Proposition 19 – A Year in Review

Nearly a year has passed since Californians voted yes on Proposition 19, also known as The Home Protection for Seniors, Severely Disabled, Families and Victims of Wildfire or Natural Disasters Act. Proposition 19 was approved in the November 3, 2020 general election. With it came several changes to the California Constitution that came into effect in 2021. With such changes came a tsunami of questions and a desire for clarity from citizens across the Golden State. At McDowall Cotter, we made it our goal to help folks weather the storm. After a year in effect, here is our rundown of Proposition 19: 

The Good News: Certain Qualified Homeowners May Be Able to Move from Their Current Primary Residence to a New Primary Residence and Take Their Property Tax with them

Beginning April 1, 2021, qualified homeowners may transfer the taxable value of their current primary residence to a replacement primary residence. Qualified homeowners are homeowners who are severely disabled, over the age of 55, or victims of a wildfire or other natural disasters. Taxable value is transferrable to the new residence’s value or location, provided it is purchased or newly constructed within two years of the date the original residence is sold. Qualified homeowners can move to any county in California. Qualified homeowners can also move and take their property tax with them up to three times. If a qualified homeowner moves to a more expensive home, there will be a reassessment of the new home’s value in excess of the vale of the old primary residence. 

The Bad News: Changes to California’s Intergenerational Transfer Exclusions restrict How Parents Can Pass Property to their Children

Beginning February 16, 2021, California began limiting the parent-child transfer exclusions applied to changes in real property ownership. Prior to Proposition 19, parents could transfer their existing property assessments of a primary residence of any value without triggering a reassessment even if the child used the

child used the property as a rental property. Now, a child may keep the lower property tax base of the parent(s) only if the property is the primary residence of the parent(s) and the child or children make it their principal residence within one year. Additionally, the change in ownership may result in a partial assessment if the market value of the home exceeds the sum of the assessed value plus $1 million (in the San Francisco Bay Area, most homes do).

Parents with multiple children may be in luck, as a primary residence can qualify for the exclusion so long as any one of the children claims the residence as their primary within one year of the transfer. In the case of apartment complexes, only the unit the parents live in in the building qualified for the exemption; the remainder will be reassessed. Additionally, if the child moves out of the home the property will no longer qualify for the exclusion.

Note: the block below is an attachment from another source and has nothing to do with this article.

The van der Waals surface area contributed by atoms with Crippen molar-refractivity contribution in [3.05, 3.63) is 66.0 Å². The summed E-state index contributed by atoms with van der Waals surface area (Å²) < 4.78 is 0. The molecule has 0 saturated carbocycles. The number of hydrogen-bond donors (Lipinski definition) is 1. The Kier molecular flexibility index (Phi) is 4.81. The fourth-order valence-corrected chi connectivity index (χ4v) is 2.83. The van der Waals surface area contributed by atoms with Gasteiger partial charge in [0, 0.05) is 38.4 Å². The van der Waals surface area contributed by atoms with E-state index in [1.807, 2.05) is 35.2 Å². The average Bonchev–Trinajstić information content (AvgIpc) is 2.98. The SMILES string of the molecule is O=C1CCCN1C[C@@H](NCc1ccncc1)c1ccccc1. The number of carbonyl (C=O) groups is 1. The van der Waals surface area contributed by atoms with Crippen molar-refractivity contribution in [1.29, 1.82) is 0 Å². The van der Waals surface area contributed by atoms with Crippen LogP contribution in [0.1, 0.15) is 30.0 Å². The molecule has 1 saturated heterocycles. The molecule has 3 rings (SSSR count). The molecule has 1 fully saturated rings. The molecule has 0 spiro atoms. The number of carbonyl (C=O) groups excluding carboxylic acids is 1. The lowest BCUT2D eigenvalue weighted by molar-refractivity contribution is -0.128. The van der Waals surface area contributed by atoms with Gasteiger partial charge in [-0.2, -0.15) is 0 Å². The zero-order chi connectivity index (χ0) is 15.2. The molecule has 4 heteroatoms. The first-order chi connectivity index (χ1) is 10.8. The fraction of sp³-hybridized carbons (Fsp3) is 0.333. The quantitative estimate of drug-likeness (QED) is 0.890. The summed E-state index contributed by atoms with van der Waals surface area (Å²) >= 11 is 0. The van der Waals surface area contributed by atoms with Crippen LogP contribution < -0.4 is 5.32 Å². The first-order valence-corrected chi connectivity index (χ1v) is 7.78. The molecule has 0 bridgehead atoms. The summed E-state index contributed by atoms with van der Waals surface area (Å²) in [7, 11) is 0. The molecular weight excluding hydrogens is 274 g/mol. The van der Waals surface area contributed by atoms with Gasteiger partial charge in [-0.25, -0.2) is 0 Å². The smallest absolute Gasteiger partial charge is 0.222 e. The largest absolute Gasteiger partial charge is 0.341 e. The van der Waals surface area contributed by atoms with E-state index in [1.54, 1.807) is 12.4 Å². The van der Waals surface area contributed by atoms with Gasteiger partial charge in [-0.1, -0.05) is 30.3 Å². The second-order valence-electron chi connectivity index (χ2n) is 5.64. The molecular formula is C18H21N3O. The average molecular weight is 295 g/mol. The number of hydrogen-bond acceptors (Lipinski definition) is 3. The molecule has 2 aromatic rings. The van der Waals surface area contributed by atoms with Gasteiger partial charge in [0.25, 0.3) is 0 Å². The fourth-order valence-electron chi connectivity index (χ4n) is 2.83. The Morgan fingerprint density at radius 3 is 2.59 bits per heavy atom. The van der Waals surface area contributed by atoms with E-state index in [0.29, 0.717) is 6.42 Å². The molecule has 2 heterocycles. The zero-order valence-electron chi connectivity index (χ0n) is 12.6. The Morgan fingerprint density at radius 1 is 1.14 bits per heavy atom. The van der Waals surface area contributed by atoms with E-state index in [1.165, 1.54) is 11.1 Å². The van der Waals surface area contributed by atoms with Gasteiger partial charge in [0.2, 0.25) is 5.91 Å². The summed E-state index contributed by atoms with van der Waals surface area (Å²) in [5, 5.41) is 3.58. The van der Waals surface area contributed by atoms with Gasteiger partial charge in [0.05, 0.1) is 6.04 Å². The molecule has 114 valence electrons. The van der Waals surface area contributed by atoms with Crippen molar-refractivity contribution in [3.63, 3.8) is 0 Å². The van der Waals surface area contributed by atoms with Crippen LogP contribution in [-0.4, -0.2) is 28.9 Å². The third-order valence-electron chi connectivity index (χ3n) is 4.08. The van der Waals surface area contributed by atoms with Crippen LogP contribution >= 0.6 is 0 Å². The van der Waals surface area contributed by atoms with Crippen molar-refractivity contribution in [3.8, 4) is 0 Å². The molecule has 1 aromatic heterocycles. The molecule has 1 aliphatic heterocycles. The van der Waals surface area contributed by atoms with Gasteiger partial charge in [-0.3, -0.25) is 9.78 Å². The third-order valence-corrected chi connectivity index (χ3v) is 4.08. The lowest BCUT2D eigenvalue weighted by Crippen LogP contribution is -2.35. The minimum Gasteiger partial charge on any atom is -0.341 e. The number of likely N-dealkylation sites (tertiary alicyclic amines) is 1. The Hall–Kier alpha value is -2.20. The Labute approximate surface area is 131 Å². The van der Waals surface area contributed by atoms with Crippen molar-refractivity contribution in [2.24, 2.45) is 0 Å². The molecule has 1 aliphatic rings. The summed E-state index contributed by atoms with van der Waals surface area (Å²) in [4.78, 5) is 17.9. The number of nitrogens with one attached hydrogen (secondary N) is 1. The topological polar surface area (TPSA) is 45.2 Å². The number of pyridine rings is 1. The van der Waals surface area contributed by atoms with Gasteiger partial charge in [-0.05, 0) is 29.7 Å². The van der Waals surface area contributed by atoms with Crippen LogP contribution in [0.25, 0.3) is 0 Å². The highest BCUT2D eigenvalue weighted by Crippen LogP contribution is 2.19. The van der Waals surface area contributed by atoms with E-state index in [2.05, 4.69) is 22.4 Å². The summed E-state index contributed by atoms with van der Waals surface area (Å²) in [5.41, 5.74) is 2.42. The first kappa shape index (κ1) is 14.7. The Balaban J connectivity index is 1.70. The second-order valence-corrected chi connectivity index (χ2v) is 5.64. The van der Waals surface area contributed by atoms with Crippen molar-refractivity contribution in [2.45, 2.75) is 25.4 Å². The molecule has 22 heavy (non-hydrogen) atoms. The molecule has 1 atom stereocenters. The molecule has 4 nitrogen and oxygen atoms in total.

Finally, all parent-to-child transfers of other property will be reassessed to fair market value. Other property is property not classified as the primary residence, such as: vacation homes, rental property, commercial property, apartment complexes, and secondary homes not declared as the parents’ primary residence.

Public Backlash: Proposition 19 Possibly on the Chopping Block

Like all newly enacted laws, Proposition 19 is not without its share of naysayers. While it is here to stay (for now), the Howard Jarvis Taxpayers Association has sponsored an initiative to roll back Proposition 19. If passed, the initiative, also known as the Repeal the Death Tax Act, will amend the California Constitution to restore the ability of parents to transfer property to their children upon death without triggering a reassessment and increase in property taxes by restoring Proposition 58 and Proposition 193. Supporters of the Repeal the Death Tax Act assert that Californians were unable to appreciate the negative impacts Proposition 19 had on generational wealth-building, especially among communities whose families worked tirelessly for decades to climb up the economic ladder.

As things evolve, our team at McDowall Cotter continues to keep abreast of any changes in the law that may impact Californians’ estate planning and wealth preservation needs. We are constantly coming up with creative solutions to mitigate and work around the effects of Proposition 19. Should you have any questions or would like to learn more, please feel free to consult with one of our attorneys at McDowall Cotter by giving us a call at (650) 572-7933. Our accomplished attorneys work in civil litigation, business services, and estate planning out of our office located in San Mateo. Our experienced and knowledgeable staff will be able to help you with any of your needs or concerns. You can also find McDowall Cotter on Facebook, Instagram, Twitter and LinkedIn @McDowallCotter.

-Melani Tiongson


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